|Publication number||US7526269 B1|
|Application number||US 11/404,817|
|Publication date||Apr 28, 2009|
|Filing date||Apr 14, 2006|
|Priority date||Apr 14, 2006|
|Publication number||11404817, 404817, US 7526269 B1, US 7526269B1, US-B1-7526269, US7526269 B1, US7526269B1|
|Inventors||Ethan A. Walker, III|
|Original Assignee||Walker Iii Ethan A|
|Export Citation||BiBTeX, EndNote, RefMan|
|Patent Citations (7), Referenced by (3), Classifications (20), Legal Events (4)|
|External Links: USPTO, USPTO Assignment, Espacenet|
The present invention generally relates to methods and devices for emergency signaling devices, and in particular to an emergency signaling device using a remote, centrally located computer system.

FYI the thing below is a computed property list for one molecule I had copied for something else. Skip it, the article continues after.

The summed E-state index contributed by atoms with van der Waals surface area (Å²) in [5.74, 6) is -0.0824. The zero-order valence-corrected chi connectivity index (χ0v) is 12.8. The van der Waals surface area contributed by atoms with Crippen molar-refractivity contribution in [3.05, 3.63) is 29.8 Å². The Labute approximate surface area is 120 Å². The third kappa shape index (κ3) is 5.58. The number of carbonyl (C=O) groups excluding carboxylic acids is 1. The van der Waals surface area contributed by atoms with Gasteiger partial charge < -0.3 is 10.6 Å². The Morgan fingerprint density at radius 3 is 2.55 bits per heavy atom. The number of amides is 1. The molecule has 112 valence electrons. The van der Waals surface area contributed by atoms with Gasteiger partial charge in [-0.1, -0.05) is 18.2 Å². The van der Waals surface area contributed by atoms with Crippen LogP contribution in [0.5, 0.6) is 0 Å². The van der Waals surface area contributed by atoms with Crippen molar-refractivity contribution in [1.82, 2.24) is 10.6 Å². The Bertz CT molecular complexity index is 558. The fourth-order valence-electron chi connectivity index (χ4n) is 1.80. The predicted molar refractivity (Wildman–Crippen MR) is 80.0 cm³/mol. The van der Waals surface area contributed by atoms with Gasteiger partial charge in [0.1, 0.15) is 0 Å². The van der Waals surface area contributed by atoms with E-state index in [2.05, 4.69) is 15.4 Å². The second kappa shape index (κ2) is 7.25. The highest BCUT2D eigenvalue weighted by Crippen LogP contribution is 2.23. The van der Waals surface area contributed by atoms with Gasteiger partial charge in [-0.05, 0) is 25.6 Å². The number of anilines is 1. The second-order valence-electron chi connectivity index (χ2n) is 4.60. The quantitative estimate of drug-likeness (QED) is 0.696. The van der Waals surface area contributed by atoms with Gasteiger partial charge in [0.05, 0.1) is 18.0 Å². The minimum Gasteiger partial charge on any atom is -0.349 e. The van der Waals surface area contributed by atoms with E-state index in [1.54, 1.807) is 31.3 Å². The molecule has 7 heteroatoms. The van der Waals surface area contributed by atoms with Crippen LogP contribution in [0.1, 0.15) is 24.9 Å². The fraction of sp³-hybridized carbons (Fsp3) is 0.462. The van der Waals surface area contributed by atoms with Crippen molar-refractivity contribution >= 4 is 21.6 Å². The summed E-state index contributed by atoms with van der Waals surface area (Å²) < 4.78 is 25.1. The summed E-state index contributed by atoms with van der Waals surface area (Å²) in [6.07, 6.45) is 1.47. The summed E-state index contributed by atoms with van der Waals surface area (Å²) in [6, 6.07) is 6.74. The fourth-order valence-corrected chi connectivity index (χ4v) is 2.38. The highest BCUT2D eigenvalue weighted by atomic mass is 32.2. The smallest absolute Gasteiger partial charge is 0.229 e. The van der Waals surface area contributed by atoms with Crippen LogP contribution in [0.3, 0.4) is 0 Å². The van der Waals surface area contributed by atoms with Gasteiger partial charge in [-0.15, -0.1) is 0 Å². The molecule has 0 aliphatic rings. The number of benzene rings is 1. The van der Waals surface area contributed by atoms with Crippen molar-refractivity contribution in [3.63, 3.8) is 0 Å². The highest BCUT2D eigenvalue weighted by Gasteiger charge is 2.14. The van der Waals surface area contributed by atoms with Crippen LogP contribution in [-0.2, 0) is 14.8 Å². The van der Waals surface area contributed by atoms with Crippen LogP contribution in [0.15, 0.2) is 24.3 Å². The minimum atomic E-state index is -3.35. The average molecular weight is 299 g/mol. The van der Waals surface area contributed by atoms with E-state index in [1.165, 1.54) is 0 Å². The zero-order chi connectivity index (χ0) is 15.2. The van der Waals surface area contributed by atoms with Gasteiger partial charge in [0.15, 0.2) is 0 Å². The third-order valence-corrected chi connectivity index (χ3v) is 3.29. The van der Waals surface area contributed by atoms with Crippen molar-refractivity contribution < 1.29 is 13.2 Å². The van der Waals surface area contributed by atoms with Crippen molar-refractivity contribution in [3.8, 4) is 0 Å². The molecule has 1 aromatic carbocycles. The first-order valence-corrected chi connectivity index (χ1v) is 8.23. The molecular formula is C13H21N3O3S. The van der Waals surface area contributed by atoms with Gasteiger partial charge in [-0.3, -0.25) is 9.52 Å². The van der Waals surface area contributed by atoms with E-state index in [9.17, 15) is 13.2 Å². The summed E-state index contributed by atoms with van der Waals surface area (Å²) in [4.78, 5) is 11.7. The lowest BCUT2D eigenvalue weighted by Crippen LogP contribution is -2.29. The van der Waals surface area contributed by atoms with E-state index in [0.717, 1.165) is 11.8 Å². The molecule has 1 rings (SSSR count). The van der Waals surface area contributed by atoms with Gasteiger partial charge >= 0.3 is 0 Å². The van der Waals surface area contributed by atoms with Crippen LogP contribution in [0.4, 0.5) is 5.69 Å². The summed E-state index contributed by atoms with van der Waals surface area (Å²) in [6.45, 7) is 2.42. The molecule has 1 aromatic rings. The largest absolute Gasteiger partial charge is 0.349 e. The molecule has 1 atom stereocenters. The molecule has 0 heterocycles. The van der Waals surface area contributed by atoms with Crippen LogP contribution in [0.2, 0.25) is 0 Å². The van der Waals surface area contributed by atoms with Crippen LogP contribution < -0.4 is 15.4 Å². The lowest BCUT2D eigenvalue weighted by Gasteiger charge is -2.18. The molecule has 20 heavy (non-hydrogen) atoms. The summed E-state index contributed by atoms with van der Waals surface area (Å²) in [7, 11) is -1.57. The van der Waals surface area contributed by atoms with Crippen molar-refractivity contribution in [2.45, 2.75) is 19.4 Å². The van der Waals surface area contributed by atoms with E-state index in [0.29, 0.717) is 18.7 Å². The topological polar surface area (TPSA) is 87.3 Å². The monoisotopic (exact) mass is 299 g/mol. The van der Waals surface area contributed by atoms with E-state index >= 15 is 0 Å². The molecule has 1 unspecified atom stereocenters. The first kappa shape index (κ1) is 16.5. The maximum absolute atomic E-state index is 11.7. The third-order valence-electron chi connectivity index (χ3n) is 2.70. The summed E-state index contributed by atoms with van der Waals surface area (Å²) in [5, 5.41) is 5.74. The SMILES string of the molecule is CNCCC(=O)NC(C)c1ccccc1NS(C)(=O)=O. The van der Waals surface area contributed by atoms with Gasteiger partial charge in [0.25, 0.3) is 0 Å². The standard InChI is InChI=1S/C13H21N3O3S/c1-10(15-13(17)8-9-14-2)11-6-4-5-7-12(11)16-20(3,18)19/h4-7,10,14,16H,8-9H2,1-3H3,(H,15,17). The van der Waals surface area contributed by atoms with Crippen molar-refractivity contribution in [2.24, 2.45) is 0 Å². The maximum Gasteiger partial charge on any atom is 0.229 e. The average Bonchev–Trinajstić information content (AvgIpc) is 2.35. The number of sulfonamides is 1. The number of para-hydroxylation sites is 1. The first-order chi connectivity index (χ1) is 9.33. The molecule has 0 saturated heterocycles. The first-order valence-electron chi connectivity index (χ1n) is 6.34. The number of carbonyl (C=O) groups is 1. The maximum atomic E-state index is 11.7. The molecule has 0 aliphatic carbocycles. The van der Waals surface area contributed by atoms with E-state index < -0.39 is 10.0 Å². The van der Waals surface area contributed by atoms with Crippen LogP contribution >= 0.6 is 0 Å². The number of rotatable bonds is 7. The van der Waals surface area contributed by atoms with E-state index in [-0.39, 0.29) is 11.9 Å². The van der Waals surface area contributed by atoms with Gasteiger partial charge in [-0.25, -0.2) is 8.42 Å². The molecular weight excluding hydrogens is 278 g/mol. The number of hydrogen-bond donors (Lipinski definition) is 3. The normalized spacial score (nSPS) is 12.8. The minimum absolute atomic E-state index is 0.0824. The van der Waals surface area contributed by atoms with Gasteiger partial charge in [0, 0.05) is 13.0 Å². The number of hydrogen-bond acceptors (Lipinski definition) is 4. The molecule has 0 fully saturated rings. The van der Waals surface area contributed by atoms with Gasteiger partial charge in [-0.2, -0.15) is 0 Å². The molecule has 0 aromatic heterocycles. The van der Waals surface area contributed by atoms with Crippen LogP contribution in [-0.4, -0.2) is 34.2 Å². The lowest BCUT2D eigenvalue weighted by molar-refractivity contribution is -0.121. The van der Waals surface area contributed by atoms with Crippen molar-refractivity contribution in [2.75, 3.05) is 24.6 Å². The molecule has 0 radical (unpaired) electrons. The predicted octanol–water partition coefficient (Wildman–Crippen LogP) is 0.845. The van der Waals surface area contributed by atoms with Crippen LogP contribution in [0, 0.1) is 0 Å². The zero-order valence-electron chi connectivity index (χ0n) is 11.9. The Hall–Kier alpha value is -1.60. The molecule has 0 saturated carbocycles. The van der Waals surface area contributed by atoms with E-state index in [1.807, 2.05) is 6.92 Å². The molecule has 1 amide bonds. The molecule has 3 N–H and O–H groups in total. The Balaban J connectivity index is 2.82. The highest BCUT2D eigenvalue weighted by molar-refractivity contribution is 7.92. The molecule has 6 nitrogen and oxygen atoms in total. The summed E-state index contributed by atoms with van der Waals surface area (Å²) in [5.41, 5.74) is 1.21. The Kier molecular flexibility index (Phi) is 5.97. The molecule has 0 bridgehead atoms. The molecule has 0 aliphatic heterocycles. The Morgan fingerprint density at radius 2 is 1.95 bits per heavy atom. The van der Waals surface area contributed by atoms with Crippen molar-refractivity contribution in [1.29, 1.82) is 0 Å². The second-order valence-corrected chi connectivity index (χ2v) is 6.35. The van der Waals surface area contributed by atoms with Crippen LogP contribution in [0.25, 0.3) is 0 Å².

There are numerous devices on sale in today's marketplace for emergency notification and signaling of medical alarms and security alarms. Typically, they consist of a telephone dialing device that is attached to a telephone instrument, which is actuated by a wireless pendant within the proximity of the dialing device. There may be one or more wireless pendants that actuate the telephone dialing device. When one of the users presses a button on the wireless pendant, the pendant sends a wireless signal to the telephone dialing device to dial a preset telephone number, typically an emergency number such as that of an ambulance service. Some of these devices also offer the ability to open an intercom talk path between the user and the person receiving the call. After receiving the alarm, the person receiving the call can then have a two-way conversation with persons at the location of the dialer. An advantage for the user is that no manual action is necessary to maintain the two-way conversation. This feature is provided by the telephone dialing device in case the user is incapacitated in some way and unable to pick up a phone set. This hands-free, two-way communication is accomplished by means of a speaker and microphone in the telephone dialing device, which then transfers incoming and outgoing audio over existing telephone lines. Other systems may alternatively use the speaker as the microphone also and control the direction of the audio with a voice actuated switch (VOX) circuit.